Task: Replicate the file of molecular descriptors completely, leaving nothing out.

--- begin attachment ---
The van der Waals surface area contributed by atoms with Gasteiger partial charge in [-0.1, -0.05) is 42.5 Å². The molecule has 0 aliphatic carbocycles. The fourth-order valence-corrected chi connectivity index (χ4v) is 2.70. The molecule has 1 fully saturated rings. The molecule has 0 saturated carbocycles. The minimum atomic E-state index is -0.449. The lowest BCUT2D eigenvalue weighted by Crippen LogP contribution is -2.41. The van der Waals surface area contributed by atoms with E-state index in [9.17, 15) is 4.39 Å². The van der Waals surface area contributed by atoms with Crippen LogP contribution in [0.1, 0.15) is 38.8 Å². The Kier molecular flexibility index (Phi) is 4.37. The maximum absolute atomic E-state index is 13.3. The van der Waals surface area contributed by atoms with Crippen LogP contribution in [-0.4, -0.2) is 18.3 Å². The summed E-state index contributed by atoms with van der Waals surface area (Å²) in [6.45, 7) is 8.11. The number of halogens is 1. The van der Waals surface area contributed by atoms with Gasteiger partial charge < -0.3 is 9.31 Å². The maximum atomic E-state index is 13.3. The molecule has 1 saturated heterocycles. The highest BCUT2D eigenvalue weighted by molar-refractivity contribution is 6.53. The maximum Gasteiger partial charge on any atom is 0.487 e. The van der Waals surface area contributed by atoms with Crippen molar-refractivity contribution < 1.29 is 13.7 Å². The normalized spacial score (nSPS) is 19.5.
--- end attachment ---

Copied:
The van der Waals surface area contributed by atoms with Gasteiger partial charge in [-0.1, -0.05) is 42.5 Å². The molecule has 0 aliphatic carbocycles. The fourth-order valence-corrected chi connectivity index (χ4v) is 2.70. The molecule has 1 fully saturated rings. The molecule has 0 saturated carbocycles. The minimum atomic E-state index is -0.449. The lowest BCUT2D eigenvalue weighted by Crippen LogP contribution is -2.41. The van der Waals surface area contributed by atoms with E-state index in [9.17, 15) is 4.39 Å². The van der Waals surface area contributed by atoms with Crippen LogP contribution in [0.1, 0.15) is 38.8 Å². The Kier molecular flexibility index (Phi) is 4.37. The maximum absolute atomic E-state index is 13.3. The van der Waals surface area contributed by atoms with Crippen LogP contribution in [-0.4, -0.2) is 18.3 Å². The summed E-state index contributed by atoms with van der Waals surface area (Å²) in [6.45, 7) is 8.11. The number of halogens is 1. The van der Waals surface area contributed by atoms with Gasteiger partial charge < -0.3 is 9.31 Å². The maximum atomic E-state index is 13.3. The molecule has 1 saturated heterocycles. The highest BCUT2D eigenvalue weighted by molar-refractivity contribution is 6.53. The maximum Gasteiger partial charge on any atom is 0.487 e. The van der Waals surface area contributed by atoms with Crippen molar-refractivity contribution < 1.29 is 13.7 Å². The normalized spacial score (nSPS) is 19.5.